University of Wisconsin-River Falls

News Source

Oct. 1, 2004

By Molly Exner
UW-RF News Bureau

The remains of decomposing structures along remote Wisconsin byways are brought back to life in an altered photo exhibition at the UW-River Falls. "Eulogy for the Barn" by UW-Eau Claire emeriti Professor Karen Grow Horan is Oct. 19 - Nov. 4 in the Harriet Barry Gallery in the Chalmer Davee Library at UW-River Falls.

Horan will be available to discuss her work at 3:45 p.m.on Tuesday, Oct. 19. in the Barry Gallery.

Horan, who recently retired after teaching art education for 26 years at UW-Eau Claire, will exhibit a series of color photographs of farmsteads in various stages of decay. The photographs are enhanced with colored pencils, focusing on texture and pattern with an emphasis on shape--a focus that may have carried over from the 12 years she spent as a potter.

Throughout her teaching career, Horan made conscious efforts to incorporate barns within her curriculum at UW-Eau Claire. In a class for future elementary education teachers, Horan initiated a unit about the historic preservation of Wisconsin architecture. Horan asked students to bring a personal barn or farm story to class. These stories were then shared with classmates and included in a barn journal created by each student. In addition, the students learned about the unique features of barn architecture and integrated the barn as a viable topic within other elementary school curricular areas.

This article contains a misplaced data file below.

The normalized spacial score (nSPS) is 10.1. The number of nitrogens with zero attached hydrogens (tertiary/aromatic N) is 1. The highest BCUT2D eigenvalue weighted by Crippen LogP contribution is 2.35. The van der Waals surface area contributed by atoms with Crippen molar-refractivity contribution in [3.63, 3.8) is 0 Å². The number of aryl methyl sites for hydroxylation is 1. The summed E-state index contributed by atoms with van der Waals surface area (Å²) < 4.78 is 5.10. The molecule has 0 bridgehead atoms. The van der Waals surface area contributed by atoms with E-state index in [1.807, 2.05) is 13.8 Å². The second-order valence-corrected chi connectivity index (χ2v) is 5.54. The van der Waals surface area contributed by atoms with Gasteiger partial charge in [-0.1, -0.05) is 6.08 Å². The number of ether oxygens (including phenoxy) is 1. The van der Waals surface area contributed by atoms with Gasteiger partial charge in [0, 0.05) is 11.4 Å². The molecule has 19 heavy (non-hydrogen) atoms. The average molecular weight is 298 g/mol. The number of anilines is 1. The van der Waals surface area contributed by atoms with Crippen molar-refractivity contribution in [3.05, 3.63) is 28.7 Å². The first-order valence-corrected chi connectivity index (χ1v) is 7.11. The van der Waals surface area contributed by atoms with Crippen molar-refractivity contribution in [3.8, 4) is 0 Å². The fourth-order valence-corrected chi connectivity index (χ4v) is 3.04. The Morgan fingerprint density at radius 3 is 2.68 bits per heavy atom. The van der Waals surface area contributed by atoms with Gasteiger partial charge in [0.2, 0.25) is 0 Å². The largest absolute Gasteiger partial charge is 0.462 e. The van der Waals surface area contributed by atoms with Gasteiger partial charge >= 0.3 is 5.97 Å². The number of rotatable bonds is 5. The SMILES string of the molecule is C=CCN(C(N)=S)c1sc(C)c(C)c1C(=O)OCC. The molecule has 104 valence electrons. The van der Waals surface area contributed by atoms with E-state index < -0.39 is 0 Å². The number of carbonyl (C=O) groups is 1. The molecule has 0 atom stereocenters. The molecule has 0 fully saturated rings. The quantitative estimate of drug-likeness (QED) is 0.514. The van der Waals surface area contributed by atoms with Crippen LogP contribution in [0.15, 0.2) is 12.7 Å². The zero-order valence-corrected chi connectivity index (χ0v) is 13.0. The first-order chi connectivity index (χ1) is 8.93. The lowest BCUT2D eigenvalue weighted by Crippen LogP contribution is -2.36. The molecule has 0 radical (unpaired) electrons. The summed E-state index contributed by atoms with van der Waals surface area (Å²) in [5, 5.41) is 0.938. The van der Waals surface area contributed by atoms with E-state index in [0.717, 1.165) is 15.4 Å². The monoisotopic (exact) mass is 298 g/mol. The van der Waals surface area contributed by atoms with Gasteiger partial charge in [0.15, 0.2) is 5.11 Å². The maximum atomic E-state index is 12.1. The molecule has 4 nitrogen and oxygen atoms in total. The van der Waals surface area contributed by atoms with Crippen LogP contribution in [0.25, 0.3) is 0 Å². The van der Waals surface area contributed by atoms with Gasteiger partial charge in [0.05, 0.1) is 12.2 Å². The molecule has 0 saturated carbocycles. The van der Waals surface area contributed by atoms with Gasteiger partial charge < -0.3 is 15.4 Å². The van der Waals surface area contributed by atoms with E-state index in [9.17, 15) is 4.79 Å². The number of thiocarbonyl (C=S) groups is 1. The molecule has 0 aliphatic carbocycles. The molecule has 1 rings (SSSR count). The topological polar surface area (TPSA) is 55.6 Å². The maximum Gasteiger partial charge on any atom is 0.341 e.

"Through my photography and teaching, I aspire to bring attention to the anonymous architecture of the barns that fill the Wisconsin landscape," says Horan. "All of my barns are in the process of decay and ruin. Inherent within the structures are not only family history but farming history as well."

Horan grew up in Owen, a small west-central Wisconsin farming community in Clark County. Although she lived in town, Horan spent most of her childhood on the farms of her grandparents and friends. Horan believes those informative years made an important imprint on her, both personally and professionally. Horan says this was the beginning of her life-long passion for Wisconsin barns.

Along with Horan's photographs about the unique contribution of Wisconsin barns as a historical icon and a subject of importance for the school curriculum, small selections of student journals and stories will be on display at the exhibit.
Supported by an Instructional Improvement Grant from the Professional Development Board, Horan will be on the UW-RF campus Oct. 19, 26, 28 and Nov. 4 to work with elementary education and art education majors who are developing curriculum on barns as part of rural visual culture. Horan will share her interest and passion as an artist and involve students in a model lesson they can use in their own classrooms.

Horan plans to continue looking for personal stories buried in dilapidated barns near her Bayfield cabin and may help to document remaining structures.

"I think architecture for a topic of study in the school curriculum is very important, particularly the architecture of the barn because it's a part of our visual culture," she says. "Barns tell stories that are worth saving."


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